Wednesday, March 9, 2011

Naga: Trickster or Constable of the Universe

Buy Rikki-Tikki-Tavi
Time for another Mythological Monster Wednesday.  This week, we’re moving away from Western culture monsters and shifting to the Far East.

The naga (pronounced nah’-gah with the first syllable slightly elongated) has been written about in such languages as Sanskrit, Chinese, Burmese, Hindi, and a list of other Asian tongues for centuries and found in Buddhist and Hindu religions. In Hindi, one of the primary languages of India, nag (nahg) still refers to a cobra while nagini (nah-gee-nee) indicates a female of the species. For those that remember back a few years, Rudyard Kipling’s immortally popular story of Rikki Tikki Tavi is that of a mongoose’s struggle against a pair of cobras named Nag and Nagaini.

As a fantasy creature, naga are gods or other deities that take the form of snakes, often having human hybrid features, but most notably the reptilian aspects of a king cobra. Depending on the religion and particular story, they are seen as both good and evil, though they do tend toward the negative side.

In Hinduism, it is the naga, Shesha that holds the world upon his head. This is a great honor for Shesha and shows the positive aspects, while at the same time, other naga vied to trick their cousin, the great eagle king Garuda, into stealing away the elixir of immortality from the gods and give it to them. Garuda tricked the naga so that the cut containing the elixir was stolen away before they could drink. But, a few drops fell upon the grass, and when the naga licked at the grass, it cut their tongues. Ever since, their descendants (snakes) kept the forked tongue to remind themselves and us of this treachery.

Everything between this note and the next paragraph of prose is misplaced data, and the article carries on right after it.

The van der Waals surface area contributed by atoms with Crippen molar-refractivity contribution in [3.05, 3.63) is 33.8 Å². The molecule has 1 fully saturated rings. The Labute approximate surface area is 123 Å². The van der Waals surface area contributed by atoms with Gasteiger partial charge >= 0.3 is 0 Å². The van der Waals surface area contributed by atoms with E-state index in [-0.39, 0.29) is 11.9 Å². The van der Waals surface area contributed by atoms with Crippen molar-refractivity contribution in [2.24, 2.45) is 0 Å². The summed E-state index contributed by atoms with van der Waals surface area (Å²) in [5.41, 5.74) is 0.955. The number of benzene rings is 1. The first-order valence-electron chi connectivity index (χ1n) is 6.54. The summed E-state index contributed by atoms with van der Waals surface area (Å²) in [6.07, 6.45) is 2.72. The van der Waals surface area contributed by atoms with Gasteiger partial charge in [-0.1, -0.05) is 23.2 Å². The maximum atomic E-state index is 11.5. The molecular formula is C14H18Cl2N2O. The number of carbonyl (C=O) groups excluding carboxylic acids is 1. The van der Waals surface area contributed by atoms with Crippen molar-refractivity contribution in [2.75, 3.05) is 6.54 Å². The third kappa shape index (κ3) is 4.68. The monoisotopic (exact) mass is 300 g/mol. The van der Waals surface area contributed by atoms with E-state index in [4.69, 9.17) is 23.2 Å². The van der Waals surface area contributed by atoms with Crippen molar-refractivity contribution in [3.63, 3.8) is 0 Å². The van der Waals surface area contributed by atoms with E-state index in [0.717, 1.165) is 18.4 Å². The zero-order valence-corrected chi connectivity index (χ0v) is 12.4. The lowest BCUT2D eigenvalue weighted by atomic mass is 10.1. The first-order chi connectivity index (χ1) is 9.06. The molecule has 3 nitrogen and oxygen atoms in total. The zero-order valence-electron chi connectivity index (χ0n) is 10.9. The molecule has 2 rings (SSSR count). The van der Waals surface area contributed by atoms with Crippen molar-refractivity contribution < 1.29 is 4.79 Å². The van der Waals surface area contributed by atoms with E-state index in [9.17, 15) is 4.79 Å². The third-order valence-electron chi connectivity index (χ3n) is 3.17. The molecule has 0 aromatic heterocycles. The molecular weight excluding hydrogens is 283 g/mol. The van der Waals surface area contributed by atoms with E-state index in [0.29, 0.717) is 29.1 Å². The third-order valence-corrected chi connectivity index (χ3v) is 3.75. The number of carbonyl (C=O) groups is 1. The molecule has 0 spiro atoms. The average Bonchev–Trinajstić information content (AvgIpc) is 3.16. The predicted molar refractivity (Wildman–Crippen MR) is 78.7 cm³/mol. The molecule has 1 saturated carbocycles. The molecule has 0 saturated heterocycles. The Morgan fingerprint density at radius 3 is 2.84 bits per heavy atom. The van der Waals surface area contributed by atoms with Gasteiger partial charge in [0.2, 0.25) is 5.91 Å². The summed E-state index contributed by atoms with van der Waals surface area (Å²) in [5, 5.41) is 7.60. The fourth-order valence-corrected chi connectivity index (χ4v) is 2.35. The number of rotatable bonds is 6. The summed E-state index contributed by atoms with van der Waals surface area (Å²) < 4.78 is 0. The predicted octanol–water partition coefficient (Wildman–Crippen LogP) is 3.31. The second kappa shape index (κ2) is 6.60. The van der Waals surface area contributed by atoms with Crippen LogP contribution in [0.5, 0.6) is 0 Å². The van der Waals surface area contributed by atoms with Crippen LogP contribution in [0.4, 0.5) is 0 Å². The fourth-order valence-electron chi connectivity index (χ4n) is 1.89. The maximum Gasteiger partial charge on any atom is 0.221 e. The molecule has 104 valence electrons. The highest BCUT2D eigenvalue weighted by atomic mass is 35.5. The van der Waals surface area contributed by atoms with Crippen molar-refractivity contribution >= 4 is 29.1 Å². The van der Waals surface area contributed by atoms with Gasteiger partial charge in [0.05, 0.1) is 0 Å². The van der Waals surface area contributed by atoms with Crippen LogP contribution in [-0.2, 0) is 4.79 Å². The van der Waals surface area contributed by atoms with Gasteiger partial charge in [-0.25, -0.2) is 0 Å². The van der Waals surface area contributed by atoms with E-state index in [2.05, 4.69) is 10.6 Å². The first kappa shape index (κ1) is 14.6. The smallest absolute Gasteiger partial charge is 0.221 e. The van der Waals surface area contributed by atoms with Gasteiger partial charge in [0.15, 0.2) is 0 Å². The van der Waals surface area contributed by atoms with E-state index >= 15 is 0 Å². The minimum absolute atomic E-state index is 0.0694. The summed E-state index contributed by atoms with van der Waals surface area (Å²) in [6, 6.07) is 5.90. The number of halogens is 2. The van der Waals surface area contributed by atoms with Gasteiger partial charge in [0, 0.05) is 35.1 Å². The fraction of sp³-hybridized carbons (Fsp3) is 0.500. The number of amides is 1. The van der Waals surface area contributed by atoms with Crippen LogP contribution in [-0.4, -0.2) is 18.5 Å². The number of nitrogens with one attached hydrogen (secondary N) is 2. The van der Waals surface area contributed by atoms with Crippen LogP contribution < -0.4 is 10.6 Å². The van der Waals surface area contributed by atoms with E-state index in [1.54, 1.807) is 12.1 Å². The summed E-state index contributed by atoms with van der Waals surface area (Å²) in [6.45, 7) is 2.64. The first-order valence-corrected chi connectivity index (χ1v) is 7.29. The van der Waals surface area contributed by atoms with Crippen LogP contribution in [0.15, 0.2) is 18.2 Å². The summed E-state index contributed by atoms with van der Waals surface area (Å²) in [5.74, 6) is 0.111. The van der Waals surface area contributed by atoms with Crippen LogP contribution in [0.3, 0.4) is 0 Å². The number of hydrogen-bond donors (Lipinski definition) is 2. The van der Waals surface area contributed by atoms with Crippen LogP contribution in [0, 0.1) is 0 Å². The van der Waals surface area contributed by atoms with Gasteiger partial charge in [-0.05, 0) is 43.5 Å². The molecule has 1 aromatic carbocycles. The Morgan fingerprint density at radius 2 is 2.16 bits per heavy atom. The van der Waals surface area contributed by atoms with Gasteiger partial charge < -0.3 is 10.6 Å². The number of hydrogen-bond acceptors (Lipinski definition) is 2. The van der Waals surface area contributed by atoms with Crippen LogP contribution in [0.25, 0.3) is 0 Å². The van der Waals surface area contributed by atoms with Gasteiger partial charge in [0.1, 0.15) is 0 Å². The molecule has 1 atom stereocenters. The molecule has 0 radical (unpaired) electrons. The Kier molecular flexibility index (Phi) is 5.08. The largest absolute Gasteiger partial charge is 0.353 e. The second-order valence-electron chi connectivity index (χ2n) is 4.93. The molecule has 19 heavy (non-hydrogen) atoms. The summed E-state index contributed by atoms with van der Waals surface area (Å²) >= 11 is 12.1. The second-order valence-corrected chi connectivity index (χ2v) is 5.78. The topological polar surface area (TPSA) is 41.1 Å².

Modern Hindi tradition makes the naga guardians of water: wells, rivers, and the like. They are relatively peaceful spirits that protect the waterways and environment. However, if one should dare to desecrate the sanctity of the natural world, the naga are quick to take vengeance.

Buddhism also has its share of naga, but unlike the creatures of Hinduism, they are sometimes indistinguishable from Chinese dragons. This fact may be one of the reasons that the serpentine dragons of the orient are more snake-like than their Western cousins. Buddhist naga typically have long snake bodies with one or more heads. They are said to inhabit and protect both water and deep underground. Some are even said to have the ability to transform into human shape. Depictions of these human-like naga are often shown with a tell-tale sign: one or more cobra headed snakes extending from their backs and over their human heads.

Truly a creature worthy of respect, the guardians of water and earth, the protectors of nature, the vengeful spirits of her wrath, naga are a deeply seeded tradition in Eastern culture that has survived even into the contemporary world of oriental beliefs.

No comments:

Post a Comment

Please play nice with others. Disrespect against any commentor (or me for that matter) may result in deletion of your comment. Disagreements are perfectly acceptable - just keep it civil.